The Norman invasion, 1997
By Daisy Buchanan
As the eldest of six girls, I found that our family holidays felt a little like a school trip, and a bit like going into war.
In August 1997, my patient, long-suffering parents loaded a Toyota Previa with snacks, games, comic books, bed linen, my sisters Beth (11), Gracie (eight), Jane (six), twins Maddy and Dotty (both four) and me (12). We were "the girls" – a bickering, chatty, chirpy unit of children who belted out Disney songs as one, quoted The Muppet Show at each other and occasionally put our fingers in each other's ears out of sheer boredom. We drove and sailed – on a Brittany Ferry – and drove again, to a remote farmhouse in Normandy.
We'd been to France a few times, and this trip was, initially, no different. There were cows in a neighbouring field that would eat your cardigan if you got too close. There were sturdy glass bottles of Orangina that had to be abandoned when they were claimed by wasps. And there were family dinners.
Usually we'd eat in the gîte, as the dining expenses for a family of eight were not inconsiderable. But occasionally we'd venture into town and try our luck in a gloomy dining room. Some proprietors were horrified by the sight of us; others would congratulate our parents. (French people who raise six children are eligible for a silver medal.)
But towards the end of the trip, one meal was different. The staff seemed to be pro-children ("Félicitations, monsieur!") and we ate our omelettes without incident. When we got up to go, we had to wait in a long line as the doorway was narrow. I was at the back, and the last to reach the exit. As I did so, I felt somebody squeeze something. There was a hand on my arse. I turned around. This had to be an accident, a mistake. The waiter who had been serving us smiled at me. My face was hot. I squeezed my eyes shut and walked away as quickly as I could, not daring to look back.
Puberty had not been pleasant, and I was doing my very best to ignore it. But I knew I wasn't exactly the same as my sisters any more. I couldn't join in, unselfconsciously, with whatever Maddy and Dotty were doing. I knew how I felt, but I couldn't control the way people would respond to the way I looked.
I told Beth and Gracie, who had one piece of advice. "Don't tell Dad!" I kept quiet, but if the memory ever surged up unbidden, I felt sick. To this day, I wonder whether it actually happened, whether I walked into the waiter's cupped hand. But the incident forced me to become more self-conscious. It separated me from my sisters. It made me realise that being an adult woman isn't just about gaining more autonomy – it can be a discovery of how little control you actually have.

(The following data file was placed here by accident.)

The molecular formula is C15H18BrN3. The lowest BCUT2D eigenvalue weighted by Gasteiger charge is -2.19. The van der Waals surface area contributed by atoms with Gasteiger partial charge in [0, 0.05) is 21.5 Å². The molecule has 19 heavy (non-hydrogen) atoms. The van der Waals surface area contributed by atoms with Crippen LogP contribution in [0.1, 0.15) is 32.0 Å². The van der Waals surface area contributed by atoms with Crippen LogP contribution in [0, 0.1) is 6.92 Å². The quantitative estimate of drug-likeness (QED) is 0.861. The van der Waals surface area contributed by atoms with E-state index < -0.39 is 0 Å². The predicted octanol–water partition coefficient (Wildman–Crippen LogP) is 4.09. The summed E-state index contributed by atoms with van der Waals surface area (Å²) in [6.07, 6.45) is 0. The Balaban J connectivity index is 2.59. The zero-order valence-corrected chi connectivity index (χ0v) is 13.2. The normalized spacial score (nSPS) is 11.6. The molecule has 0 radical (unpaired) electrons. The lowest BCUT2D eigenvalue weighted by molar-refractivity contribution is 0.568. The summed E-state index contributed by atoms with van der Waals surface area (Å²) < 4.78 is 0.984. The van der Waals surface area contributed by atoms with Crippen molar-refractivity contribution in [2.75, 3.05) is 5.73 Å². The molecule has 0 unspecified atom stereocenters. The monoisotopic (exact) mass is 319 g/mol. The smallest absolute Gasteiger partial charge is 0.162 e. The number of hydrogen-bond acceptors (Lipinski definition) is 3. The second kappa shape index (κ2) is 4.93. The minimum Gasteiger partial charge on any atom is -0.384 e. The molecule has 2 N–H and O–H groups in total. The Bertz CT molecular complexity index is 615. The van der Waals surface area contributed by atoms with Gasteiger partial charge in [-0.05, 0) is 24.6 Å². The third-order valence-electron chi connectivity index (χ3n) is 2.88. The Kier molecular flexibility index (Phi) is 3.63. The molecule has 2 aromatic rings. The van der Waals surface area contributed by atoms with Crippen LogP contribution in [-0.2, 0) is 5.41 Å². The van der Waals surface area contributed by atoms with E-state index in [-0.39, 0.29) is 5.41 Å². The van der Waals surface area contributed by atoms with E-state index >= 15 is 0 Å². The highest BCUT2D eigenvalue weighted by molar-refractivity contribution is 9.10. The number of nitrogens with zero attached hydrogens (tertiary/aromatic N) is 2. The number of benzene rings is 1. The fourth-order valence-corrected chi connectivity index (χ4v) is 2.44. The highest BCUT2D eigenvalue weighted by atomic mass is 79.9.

Girls go wild in Malia, 2002
By Kate Wills
There were 15 of us. Still blinking from months of revising for AS-Levels, all wearing white T-shirts with our nicknames emblazoned on the back in pink. "McMuff", "Little Jo", um... "Willsy". But we didn't need great nicknames. We had just discovered that, despite being 17, we could get served Baileys on an airplane.
This was our first real holiday without parents, teachers or Brownie Guide leaders. We had been unleashed.
Descending en masse to Malia, a "party hotspot" in Crete, we were confronted with a Disneyland of debauchery. I can recall scenes that wouldn't have been out of place in the sleaziest hip-hop video (or a Hieronymus Bosch painting). We soon realised that we were a long, long way from our all-girls' grammar school in suburbia.
As anyone who has been cooped up at a single-sex school will understand, the mere sight of a potential mate, no matter how unattractive, sunburnt or drunk, is enough to send you into a frenzy. Which is probably why one of our number (a shy, bookish girl) spent the first night dry-humping a holiday rep on stage, while the crowd screamed and cheered, held up score cards to give her a mark out of 10 and then hosed her down with giant super-soakers.
We endured seven long days of fishbowls, foam parties and "heavy petting" in swimming pools (NOT ME! Honest, mum). I came home with a mouthful of ulcers (don't ask) and probably scurvy, considering the only fruit or vegetables I consumed all week were on the rim of a glass.
Looking back, I have no idea why our parents let us go. This was way before The Inbetweeners and Kavos Uncovered, so maybe they thought we were visiting Malia for the historical ruins. Which isn't such a stretch considering how geeky we were. But something about the combination of sun, sea, and spirits so strong they'd be illegal back home, made a group of normally sensible, swotty teenagers turn into girls gone wild.
There were some sobering moments. Four of us were chased down a backstreet by a cab driver screaming, "You are the English! You are here for the sex! I want the sex with you!" Luckily we managed to run back – in sky-high wedges – to our decrepit hotel unscathed. And I woke up a few times with no knowledge of how I'd got home. Or why there was a carrier bag of sick next to my bed.